The server's partner should try to pick off any weak returns she can, because she will get to them sooner than the server and thus give the receiver's partner little time to move back. The server should come forward too, either to volley the weak return if her partner doesn't, to attack a short return after it bounces, or to volley the opponents' next ball, if any.

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Both Back on Serve

If the receivers are having an easy time returning serves aggressively, the server's partner will get passed down the line and forced into errors much more often than she would benefit from being in volleying position. The team would do better with both players back.

For many players, the serve is the main weakness, and by starting at the baseline, they can use their strengths, ground strokes, to get themselves into the point. Seeing both opponents back, the receiver should follow her aggressive return to the net, where she and her partner have the clear offensive advantage.

Serving with your partner back is a last resort, but it can be a necessary one, and if you know your serve will force you into this tactic, develop a good lob so that you and your partner can force the receiving team back from the net, and you can move forward to attack.

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Both Back to Receive

If the receiver can't do enough with the return to keep the serving team from volleying the return past the receiver's partner, the receiver's partner should start the point at the baseline. Farther forward, she's just a target for the serving team to pass.

If the receiver hits an occasional strong return, she and her partner can move forward to take the net together, although they might not get as far forward as they would like before having to play the next ball. Seeing the receiving team both back, the server should try especially hard to join her partner at the net as early as possible, ideally coming forward right behind her serve.

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Server's Partner Opportunistic Poach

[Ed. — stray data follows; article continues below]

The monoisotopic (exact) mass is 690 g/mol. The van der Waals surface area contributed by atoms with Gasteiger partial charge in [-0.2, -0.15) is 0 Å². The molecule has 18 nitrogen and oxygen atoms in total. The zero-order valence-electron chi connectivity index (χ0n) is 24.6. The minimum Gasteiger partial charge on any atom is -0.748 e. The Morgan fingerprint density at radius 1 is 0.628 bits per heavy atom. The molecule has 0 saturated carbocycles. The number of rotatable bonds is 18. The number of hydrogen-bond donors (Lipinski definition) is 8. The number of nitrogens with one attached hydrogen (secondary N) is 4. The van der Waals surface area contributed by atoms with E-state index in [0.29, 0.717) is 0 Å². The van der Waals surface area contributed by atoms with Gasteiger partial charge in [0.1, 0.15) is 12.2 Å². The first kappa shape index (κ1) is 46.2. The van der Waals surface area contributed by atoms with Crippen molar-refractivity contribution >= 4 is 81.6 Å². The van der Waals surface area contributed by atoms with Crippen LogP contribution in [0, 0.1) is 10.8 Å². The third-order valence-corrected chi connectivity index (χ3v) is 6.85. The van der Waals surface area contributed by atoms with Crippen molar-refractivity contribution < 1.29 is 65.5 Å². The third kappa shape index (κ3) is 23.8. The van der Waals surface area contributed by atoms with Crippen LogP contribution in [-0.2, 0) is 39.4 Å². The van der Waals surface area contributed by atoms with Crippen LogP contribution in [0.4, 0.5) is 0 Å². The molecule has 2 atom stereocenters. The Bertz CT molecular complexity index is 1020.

The receiver usually tries to return cross-court. When the server's partner sees that she can reach the return well enough to hit an aggressive volley, she should feel free to cut diagonally forward into her partner's half of the court to hit an opportunistic poach. She should be pretty sure, though, that her volley will be a winner or force a weak reply. Her partner, the server, won't know that she's going to poach, and if the opponents get an easy ball, they'll have half the court open for their reply.

Although some players are too eager to try opportunistic poaching and try for balls they shouldn't, most players don't poach enough. The hardest job in doubles is hitting the return of serve, and if you have a lively poacher to worry about, it gets a whole lot harder. A poacher will often win more points by causing the receiver to miss the return than she will by putting returns away.

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Server's Partner Lobbed: Crossing Over

If the receiver lobs the return over the server's partner and the server is still at the baseline, it's easier for the server to retrieve the lob. The server's partner should cover the half of the court the server just left while also getting back as far as possible until the opponents are about to hit the next ball.

Once they see that they've hit a good, deep lob, the receiving team should move forward to a volleying position and give the server the difficult challenge of passing or lobbing them.